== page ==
Located in the Templeton Gap area of West Paso Robles, California, this simple agricultural storage structure rests at the toe of the 50-acre James Berry Vineyard and the adjacent winery sitting just over 800 feet away. This structure is completely self-sufficient and operates independently from the energy grid, maximizing the structure’s survivability and resilience.
Designed as a modern pole barn, the reclaimed oil field drill stem pipe structure’s primary objectives are to provide an armature for a photovoltaic roof system that offsets more than 100% of power demands on the winery and to provide covered open-air storage for farming vehicles and their implements, workshop and maintenance space, and storage for livestock supplies.
Designed to harnesses the local climate to maximize cross ventilation, daylight and solar energy, the recycled oilfield pipe structure holds a laminated glass photovoltaic roof system that produces 1/3 more power than needed (roughly 87,000 kWh per year), eliminating the dependence of grid tied power for the winery and the vineyard irrigation well pumps through net metering.
Utilizing the laminated glass solar modules as both the actual primary roof and the renewable energy generator, offset any additional costs to construct an additional roof with separately mounted crystalline solar panels. Minimalistic and salvaged materials were selected to withstand the particularly dry climate, for regional availability, long-term durability and to minimize the need for regular maintenance.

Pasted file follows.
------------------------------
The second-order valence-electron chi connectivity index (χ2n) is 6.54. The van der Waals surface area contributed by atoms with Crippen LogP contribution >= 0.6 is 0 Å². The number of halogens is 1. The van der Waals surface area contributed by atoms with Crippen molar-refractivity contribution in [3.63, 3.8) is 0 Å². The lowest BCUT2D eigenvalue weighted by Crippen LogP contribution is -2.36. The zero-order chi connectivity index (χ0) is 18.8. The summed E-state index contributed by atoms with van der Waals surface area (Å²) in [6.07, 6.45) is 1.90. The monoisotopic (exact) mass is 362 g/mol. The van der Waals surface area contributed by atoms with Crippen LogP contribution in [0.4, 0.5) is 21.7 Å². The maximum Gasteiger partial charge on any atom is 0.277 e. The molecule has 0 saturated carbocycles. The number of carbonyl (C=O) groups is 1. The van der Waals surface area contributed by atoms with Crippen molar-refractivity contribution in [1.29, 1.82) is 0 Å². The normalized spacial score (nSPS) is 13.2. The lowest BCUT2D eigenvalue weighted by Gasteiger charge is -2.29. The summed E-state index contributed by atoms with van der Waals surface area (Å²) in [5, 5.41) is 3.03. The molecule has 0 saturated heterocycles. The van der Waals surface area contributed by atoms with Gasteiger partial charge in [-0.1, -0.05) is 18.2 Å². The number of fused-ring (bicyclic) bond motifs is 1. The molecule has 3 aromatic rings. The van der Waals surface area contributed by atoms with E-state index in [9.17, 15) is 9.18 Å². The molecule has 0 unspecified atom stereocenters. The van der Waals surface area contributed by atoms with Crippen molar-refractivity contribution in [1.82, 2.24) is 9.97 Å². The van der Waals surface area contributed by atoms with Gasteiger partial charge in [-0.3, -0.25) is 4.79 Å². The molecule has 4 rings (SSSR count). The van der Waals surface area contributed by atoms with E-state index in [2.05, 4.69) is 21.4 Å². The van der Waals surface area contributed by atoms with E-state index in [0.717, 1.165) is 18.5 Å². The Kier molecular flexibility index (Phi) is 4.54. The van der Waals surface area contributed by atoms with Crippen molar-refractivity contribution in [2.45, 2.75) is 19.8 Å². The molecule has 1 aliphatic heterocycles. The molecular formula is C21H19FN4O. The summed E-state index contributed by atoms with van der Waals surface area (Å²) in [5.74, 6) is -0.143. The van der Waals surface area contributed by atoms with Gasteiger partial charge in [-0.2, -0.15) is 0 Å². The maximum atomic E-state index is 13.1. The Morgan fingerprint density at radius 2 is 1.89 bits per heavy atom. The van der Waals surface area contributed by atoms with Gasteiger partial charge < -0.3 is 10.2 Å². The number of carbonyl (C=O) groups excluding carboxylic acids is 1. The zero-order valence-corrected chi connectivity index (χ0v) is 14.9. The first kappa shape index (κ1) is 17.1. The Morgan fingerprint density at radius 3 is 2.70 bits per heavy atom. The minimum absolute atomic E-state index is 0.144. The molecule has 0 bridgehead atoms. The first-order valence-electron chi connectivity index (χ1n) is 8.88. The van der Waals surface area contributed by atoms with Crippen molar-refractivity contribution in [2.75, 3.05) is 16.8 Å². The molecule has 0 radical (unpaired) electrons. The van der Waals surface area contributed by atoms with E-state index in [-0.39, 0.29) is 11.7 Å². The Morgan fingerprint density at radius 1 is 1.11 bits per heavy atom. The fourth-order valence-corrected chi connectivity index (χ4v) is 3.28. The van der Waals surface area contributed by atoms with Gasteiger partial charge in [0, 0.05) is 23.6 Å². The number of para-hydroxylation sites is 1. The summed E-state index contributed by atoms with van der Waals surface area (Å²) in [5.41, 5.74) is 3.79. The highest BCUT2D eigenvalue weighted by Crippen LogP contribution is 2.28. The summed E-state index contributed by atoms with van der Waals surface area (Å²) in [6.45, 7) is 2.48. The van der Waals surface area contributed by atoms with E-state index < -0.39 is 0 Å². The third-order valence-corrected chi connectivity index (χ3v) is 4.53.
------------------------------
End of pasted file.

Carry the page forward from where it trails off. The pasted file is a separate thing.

The primary column and roof structure is constructed of welded Schedule 40 reclaimed drill stem pipe, in 2 inch, 3 inch and 3.5 inch diameters, and left to weather naturally. The lateral load resisting system, consists of diaphragm rod cross-bracing and vertical tension only cross-braced frames. Laminated glass solar modules, serving as both the solar system and the roofing, are supported on wood and WT steel flitch purlins welded to the pipe trusses.
An 8 inch diameter Schedule 40 half-pipe gutter is situated at the low end of the roof to accommodate future rainwater harvesting. 22 gauge Western Rib Cor-Ten corrugated perforated steel panels provide shading and filtered privacy to equipment bays. Salvaged materials do more with less. Barn doors are clad in weathered steel off-cuts that were saved for reuse from the adjacent winery shoring walls, re-used in a “calico” pattern to fit the oddly shaped panels to tube steel framed door leafs.
Storage boxes are skinned with stained cedar siding with the interiors clad with unfinished rotary cut Douglas Fir plywood. Foundations limit the amount of cast-in-place concrete by including pervious gravel paving for all open vehicle storage bays and livestock pens, maximizing the amount of rainwater that is filtered back through the soil into the watershed.
In addition, providing an engineered deepened earthwork program allowed the structural foundation requirements to be more efficient with their utilization of cast-in-place concrete. Sitting sentry as the foremost structure present upon entering the vineyard-lined property, the barn and its renewable energy system speak to the winery’s commitment to sustainability and subservience to the natural landscape. Source by Clayton & Little.
- Location: Paso Robles, California, USA
- Architect: Clayton & Little
- Design lead: Brian Korte
- Project Team: Josh Nieves, Derek Klepac, Brandon Tharp
- Structural engineer: SSG Structural Engineering
- Lighting design: Clayton & Little
- Solar basis of design: Pacific Energy
- Contractor: Rarig Construction
- Year: 2018
- Photographs: Casey Dunn, Courtesy of Cameron MacAllister Group